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UK gov’s plans to restrict police snooping powers slammed as ‘half-baked’



THE UK GOVERNMENT is reportedly planning to strip senior police officials of controversial surveillance powers following last year’s ruling from the European Court of Justice (ECJ).

The ECJ last year dealt a blow to Theresa May’s so-called Snoopers Charter when it ruled that the mass collection of “indiscriminate” electronic communications by governments is illegal. 

The decision, which came in response to a legal challenge initially brought by Brexit secretary David Davis, noted that only targeted interception of traffic and location data in order to combat serious crime – including terrorism – is justified.

The Telegraph has this week learned that, following the ECJ’s ruling, the government is planning to launch a consultation on Thursday that will suggest independent oversight of police requests to look at surveillance data in serious and organised crime cases.

A new regulatory body, set to be funded by police forces, will work along with the Investigatory Powers Commissioner, a position currently held by Lord Justice Fulford.



There will also be a new threshold that will deem whether a case is serious enough to warrant surveillance. Only cases in which suspects who face over six months in jail will qualify for retention and interception orders, according to The Telegraph‘s report. 

However, ministers also believe that there isn’t a huge demand for regulation of interception methods used by agencies such as MI5 and GCHQ, mainly because they’re in response to recent terrorism and organised crime cases.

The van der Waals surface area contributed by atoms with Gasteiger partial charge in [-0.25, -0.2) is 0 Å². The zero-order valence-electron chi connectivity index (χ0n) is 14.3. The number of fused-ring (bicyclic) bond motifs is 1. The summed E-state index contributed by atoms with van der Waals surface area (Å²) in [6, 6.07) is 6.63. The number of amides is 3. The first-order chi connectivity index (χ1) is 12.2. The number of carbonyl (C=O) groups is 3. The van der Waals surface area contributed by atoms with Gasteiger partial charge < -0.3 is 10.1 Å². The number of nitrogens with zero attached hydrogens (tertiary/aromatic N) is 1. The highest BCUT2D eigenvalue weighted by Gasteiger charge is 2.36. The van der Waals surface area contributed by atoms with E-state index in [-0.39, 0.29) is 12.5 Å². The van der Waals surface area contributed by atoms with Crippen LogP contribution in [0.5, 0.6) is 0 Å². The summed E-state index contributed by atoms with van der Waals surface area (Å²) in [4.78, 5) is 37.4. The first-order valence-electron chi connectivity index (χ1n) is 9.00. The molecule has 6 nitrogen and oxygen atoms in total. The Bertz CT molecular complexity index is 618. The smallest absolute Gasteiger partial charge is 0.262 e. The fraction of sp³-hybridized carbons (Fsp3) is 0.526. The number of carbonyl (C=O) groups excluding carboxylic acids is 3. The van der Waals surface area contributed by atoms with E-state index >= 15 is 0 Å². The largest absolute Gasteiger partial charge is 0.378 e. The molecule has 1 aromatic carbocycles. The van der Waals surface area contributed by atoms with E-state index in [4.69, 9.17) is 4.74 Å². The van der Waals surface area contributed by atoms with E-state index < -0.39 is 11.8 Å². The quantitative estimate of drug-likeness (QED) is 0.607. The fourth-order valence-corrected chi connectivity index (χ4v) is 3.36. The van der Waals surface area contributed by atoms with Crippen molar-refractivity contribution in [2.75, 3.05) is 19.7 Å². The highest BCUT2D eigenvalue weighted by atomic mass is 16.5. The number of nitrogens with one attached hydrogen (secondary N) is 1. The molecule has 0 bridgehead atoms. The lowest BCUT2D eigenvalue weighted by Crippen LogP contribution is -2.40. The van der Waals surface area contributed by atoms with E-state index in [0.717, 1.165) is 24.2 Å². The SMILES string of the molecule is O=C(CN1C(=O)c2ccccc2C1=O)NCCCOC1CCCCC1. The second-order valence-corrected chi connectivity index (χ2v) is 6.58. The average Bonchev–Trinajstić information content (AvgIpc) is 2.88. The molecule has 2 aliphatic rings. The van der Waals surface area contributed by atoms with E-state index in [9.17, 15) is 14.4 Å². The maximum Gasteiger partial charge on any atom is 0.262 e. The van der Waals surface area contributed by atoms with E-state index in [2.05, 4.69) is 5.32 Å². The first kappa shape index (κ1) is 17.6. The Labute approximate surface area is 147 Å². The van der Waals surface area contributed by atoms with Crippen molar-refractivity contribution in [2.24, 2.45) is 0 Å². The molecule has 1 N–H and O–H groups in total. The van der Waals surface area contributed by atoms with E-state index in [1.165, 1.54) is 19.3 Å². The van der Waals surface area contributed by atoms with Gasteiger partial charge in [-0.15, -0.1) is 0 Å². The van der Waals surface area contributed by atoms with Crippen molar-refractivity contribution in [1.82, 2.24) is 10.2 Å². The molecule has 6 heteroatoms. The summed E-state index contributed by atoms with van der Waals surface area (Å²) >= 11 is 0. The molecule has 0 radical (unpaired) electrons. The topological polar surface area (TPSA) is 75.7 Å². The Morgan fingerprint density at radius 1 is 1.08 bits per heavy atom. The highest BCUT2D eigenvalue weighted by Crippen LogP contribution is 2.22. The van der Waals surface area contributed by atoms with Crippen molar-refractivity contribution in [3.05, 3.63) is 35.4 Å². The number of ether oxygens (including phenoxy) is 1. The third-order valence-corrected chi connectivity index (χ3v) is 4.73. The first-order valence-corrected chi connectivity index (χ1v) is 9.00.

Human rights group Liberty, which has challenged the UK gov’s “authoritarian” Investigatory Powers Act, called these concessions “half-baked” and “window dressing”.

Silkie Carlo, senior advocacy officer at Liberty, said to The Telegraph: “We warned the Government from the start that the authoritarian surveillance powers in the Investigatory Powers Act were unlawful. It should be a source of deep embarrassment that, less than a year after it passed, ministers have had to launch a public consultation asking for help to make it comply with people’s basic rights.

“Half-baked concessions dressed up as a public consultation cannot fix a law that fundamentally undermines free speech, our free press and everybody’s privacy.

“This is window dressing for indiscriminate surveillance of the public, when ministers should be getting on with changing the law.” µ



Source : Inquirer



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